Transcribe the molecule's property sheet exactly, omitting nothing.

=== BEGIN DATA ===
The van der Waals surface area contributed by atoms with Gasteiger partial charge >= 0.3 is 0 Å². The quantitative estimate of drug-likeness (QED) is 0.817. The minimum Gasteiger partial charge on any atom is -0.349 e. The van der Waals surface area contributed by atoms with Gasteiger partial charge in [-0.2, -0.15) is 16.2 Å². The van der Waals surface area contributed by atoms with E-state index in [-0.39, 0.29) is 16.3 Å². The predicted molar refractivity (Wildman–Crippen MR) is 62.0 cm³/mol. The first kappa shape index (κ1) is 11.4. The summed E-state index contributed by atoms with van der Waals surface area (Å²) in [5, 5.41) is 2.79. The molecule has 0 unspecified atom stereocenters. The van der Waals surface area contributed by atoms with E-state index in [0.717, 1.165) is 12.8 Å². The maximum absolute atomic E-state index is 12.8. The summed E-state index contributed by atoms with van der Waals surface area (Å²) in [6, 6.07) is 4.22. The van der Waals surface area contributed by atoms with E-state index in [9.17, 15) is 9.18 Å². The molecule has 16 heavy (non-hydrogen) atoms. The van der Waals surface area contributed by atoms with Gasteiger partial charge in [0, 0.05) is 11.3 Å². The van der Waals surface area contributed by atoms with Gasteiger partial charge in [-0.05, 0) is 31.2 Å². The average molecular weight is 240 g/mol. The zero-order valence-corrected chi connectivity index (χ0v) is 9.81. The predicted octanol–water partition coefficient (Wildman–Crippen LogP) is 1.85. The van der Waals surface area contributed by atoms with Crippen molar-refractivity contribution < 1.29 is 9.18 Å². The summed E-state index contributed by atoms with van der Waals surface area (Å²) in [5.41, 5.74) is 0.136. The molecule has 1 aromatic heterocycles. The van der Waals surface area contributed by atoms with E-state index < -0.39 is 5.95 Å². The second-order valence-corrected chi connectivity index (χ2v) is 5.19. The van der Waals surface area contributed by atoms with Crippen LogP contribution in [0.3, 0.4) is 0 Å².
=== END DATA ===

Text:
The van der Waals surface area contributed by atoms with Gasteiger partial charge >= 0.3 is 0 Å². The quantitative estimate of drug-likeness (QED) is 0.817. The minimum Gasteiger partial charge on any atom is -0.349 e. The van der Waals surface area contributed by atoms with Gasteiger partial charge in [-0.2, -0.15) is 16.2 Å². The van der Waals surface area contributed by atoms with E-state index in [-0.39, 0.29) is 16.3 Å². The predicted molar refractivity (Wildman–Crippen MR) is 62.0 cm³/mol. The first kappa shape index (κ1) is 11.4. The summed E-state index contributed by atoms with van der Waals surface area (Å²) in [5, 5.41) is 2.79. The molecule has 0 unspecified atom stereocenters. The van der Waals surface area contributed by atoms with E-state index in [0.717, 1.165) is 12.8 Å². The maximum absolute atomic E-state index is 12.8. The summed E-state index contributed by atoms with van der Waals surface area (Å²) in [6, 6.07) is 4.22. The van der Waals surface area contributed by atoms with E-state index in [9.17, 15) is 9.18 Å². The molecule has 16 heavy (non-hydrogen) atoms. The van der Waals surface area contributed by atoms with Gasteiger partial charge in [0, 0.05) is 11.3 Å². The van der Waals surface area contributed by atoms with Gasteiger partial charge in [-0.05, 0) is 31.2 Å². The average molecular weight is 240 g/mol. The zero-order valence-corrected chi connectivity index (χ0v) is 9.81. The predicted octanol–water partition coefficient (Wildman–Crippen LogP) is 1.85. The van der Waals surface area contributed by atoms with Crippen molar-refractivity contribution < 1.29 is 9.18 Å². The summed E-state index contributed by atoms with van der Waals surface area (Å²) in [5.41, 5.74) is 0.136. The molecule has 1 aromatic heterocycles. The van der Waals surface area contributed by atoms with E-state index < -0.39 is 5.95 Å². The second-order valence-corrected chi connectivity index (χ2v) is 5.19. The van der Waals surface area contributed by atoms with Crippen LogP contribution in [0.3, 0.4) is 0 Å².